}{%
}%

%taken from article.cls
\long\def\@makecaption#1#2{%
\vskip\abovecaptionskip
\sbox\@tempboxa{#1: #2}%
\ifdim \wd\@tempboxa >\hsize
#1: #2\par
\else
\global \@minipagefalse
\hb@xt@\hsize{\hfil\box\@tempboxa\hfil}%
\fi
\vskip\belowcaptionskip}

%% If you are having all the figures with huge caption then use thebelow     commands:
%% Otherwise, just comment the below two lines and
%% use "\begin{Figure}...\end{Figure}" instead of "\begin{figure}...    \end{figure}"
\let\figure\Figure% replacing by default
\let\endfigure\endFigure%
%%

\makeatother

%%%%%%%%%%%%%%%%%%%%%%%%%%%%%%%%%%%%%%%%%%%%%%%%%%%%%%%%%%%%%%%%%%%%%%%%%%%%%%%%%%%%%%%%%%%%%%%%%%%%%%%%%%%%%%%%%%%%%%%%%%%%%%%%%%%%%%%%%%%%%%%%%%%

\begin{document}

\kant[1]

\begin{figure}%
\includegraphics[scale=1.1]{example-image-c}
\caption{\kant[1-3]}
\end{figure}

\kant[2-5]

\end{document}


Here I have the problem, that somehow the caption cannot be formatted in the correct way although it is defined in the preamble:

• line spacing in the caption: single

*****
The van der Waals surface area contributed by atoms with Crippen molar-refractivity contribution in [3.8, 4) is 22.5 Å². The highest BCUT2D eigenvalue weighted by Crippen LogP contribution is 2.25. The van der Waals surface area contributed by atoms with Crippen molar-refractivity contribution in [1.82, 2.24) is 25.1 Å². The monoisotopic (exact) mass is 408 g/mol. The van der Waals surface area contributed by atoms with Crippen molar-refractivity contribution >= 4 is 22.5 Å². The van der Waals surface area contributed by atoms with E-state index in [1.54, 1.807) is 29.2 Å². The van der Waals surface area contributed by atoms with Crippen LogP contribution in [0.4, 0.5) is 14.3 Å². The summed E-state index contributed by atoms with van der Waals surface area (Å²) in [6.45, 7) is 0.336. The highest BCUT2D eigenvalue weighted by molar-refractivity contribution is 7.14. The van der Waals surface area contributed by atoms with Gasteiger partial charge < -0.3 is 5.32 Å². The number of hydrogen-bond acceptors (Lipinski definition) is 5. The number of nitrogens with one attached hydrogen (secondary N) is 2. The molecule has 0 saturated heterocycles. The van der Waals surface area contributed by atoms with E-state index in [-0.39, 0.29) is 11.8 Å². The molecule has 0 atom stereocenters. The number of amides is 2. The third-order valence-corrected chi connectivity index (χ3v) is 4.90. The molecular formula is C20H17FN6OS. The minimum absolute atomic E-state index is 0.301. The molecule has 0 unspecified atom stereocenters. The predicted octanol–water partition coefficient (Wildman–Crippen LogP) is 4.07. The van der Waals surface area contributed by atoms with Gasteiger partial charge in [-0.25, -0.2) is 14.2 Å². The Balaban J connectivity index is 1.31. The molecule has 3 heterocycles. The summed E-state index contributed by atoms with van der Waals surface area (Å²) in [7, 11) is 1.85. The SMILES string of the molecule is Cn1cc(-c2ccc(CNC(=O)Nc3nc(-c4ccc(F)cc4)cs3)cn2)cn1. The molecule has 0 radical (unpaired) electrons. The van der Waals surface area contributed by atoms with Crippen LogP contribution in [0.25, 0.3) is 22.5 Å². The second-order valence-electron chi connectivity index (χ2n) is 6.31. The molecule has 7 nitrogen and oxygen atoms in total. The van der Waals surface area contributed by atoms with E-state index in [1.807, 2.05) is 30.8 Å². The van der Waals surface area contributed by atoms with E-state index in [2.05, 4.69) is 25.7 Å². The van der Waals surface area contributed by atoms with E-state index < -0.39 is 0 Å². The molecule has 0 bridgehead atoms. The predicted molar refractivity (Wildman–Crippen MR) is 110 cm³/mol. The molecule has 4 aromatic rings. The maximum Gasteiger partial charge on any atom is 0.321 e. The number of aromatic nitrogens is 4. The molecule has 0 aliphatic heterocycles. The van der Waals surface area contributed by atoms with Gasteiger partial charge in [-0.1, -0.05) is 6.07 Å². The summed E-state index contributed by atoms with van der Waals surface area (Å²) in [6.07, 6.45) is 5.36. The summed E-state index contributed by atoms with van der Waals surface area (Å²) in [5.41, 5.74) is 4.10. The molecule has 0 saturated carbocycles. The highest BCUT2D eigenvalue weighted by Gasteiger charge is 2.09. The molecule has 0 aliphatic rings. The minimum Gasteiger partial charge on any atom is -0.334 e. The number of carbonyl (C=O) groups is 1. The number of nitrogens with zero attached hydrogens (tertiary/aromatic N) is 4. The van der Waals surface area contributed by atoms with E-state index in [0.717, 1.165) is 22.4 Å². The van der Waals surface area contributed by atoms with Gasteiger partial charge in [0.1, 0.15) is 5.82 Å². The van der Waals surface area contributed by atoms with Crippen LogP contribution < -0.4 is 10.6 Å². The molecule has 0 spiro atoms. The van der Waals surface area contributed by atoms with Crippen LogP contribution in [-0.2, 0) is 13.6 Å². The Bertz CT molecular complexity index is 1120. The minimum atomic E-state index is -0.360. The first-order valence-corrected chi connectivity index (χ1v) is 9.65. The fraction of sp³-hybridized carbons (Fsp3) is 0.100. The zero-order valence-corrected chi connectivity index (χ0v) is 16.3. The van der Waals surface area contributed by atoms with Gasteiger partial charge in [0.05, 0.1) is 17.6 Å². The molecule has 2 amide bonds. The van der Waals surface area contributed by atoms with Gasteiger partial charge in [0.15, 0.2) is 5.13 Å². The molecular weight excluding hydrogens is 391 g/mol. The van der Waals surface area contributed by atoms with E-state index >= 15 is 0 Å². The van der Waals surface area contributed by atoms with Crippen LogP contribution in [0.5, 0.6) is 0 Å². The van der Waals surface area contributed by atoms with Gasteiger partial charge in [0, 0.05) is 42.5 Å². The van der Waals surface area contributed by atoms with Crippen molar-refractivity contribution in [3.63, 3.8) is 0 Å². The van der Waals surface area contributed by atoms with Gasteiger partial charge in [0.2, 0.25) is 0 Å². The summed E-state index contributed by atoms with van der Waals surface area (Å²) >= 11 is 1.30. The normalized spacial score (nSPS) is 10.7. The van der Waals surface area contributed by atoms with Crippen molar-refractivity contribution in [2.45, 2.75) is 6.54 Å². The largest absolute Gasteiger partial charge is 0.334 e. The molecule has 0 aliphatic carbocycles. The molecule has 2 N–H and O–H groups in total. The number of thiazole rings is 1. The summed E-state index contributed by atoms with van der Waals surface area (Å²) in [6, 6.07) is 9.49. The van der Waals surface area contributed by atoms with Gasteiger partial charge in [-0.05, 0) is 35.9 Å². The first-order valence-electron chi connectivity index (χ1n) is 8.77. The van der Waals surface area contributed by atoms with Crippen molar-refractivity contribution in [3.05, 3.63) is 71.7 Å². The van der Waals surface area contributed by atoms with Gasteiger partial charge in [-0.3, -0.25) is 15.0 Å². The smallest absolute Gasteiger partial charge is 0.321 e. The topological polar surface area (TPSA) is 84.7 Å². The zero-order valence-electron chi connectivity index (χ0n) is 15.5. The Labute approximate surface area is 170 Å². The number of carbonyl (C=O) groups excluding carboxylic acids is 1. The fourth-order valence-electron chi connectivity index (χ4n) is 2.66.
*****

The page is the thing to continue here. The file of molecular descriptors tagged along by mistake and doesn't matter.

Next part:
• caption number and lable: bold

At least for the bold caption number and lable I found some working hacks. Unfortunately I cannot have a single line spacing for the caption text. Nevertheless, that is crucial for the thesis style.

I have already found some solutions for the long-captions issue, but they were not capable of fixing my problem. It is often related to the fact, that I need to use KOMAscript document class scrreprt for my document (that's a design requirment I got). Nevertheless, I tried out the following solutions:

So, to sum up, all I need is a solution that - allows having captions going across pages - allows having those captions with single line spacing and bold lable/number - allows having the caption text in a smaller font-size then the rest of the text. - accepts long captions (indeed the captions must be capable to be long, e.g. half the page, unfortunately there is no solution like "please make shorter captions " ";-))

My next steps I'll try (any hint is welcome!)

• manually define single line spacing and font size in captions to make the workaround solution above (https://groups.google.com/forum/#!topic/latexusersgroup/9Dz1cXtJZHA) perfect, but I have already tried several solutions from the web. Unfortunately using the redefinition of makecaptions in the solution from above destroys the approach of using the caption formatting with the package "caption"